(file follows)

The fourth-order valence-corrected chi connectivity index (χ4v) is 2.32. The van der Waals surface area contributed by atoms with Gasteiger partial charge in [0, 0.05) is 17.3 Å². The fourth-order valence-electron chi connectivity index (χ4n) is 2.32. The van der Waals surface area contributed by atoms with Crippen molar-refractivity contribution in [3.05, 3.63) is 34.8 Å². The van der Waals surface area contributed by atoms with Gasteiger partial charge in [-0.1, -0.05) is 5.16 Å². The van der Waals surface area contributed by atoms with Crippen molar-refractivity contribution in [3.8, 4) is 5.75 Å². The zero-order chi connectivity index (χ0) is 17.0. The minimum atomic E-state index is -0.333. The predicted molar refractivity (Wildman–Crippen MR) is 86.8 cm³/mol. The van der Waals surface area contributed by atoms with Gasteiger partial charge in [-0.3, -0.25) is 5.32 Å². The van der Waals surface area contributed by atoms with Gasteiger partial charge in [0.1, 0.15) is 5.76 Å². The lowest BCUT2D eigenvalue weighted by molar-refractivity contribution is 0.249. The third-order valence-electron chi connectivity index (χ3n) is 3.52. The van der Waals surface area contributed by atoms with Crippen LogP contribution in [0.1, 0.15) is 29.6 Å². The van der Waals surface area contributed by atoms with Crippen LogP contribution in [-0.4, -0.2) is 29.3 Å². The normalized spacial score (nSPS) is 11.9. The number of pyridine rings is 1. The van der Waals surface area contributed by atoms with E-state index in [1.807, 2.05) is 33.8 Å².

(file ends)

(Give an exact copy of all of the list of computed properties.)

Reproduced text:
The fourth-order valence-corrected chi connectivity index (χ4v) is 2.32. The van der Waals surface area contributed by atoms with Gasteiger partial charge in [0, 0.05) is 17.3 Å². The fourth-order valence-electron chi connectivity index (χ4n) is 2.32. The van der Waals surface area contributed by atoms with Crippen molar-refractivity contribution in [3.05, 3.63) is 34.8 Å². The van der Waals surface area contributed by atoms with Gasteiger partial charge in [-0.1, -0.05) is 5.16 Å². The van der Waals surface area contributed by atoms with Crippen molar-refractivity contribution in [3.8, 4) is 5.75 Å². The zero-order chi connectivity index (χ0) is 17.0. The minimum atomic E-state index is -0.333. The predicted molar refractivity (Wildman–Crippen MR) is 86.8 cm³/mol. The van der Waals surface area contributed by atoms with Gasteiger partial charge in [-0.3, -0.25) is 5.32 Å². The van der Waals surface area contributed by atoms with Gasteiger partial charge in [0.1, 0.15) is 5.76 Å². The lowest BCUT2D eigenvalue weighted by molar-refractivity contribution is 0.249. The third-order valence-electron chi connectivity index (χ3n) is 3.52. The van der Waals surface area contributed by atoms with Crippen LogP contribution in [0.1, 0.15) is 29.6 Å². The van der Waals surface area contributed by atoms with Crippen LogP contribution in [-0.4, -0.2) is 29.3 Å². The normalized spacial score (nSPS) is 11.9. The number of pyridine rings is 1. The van der Waals surface area contributed by atoms with E-state index in [1.807, 2.05) is 33.8 Å².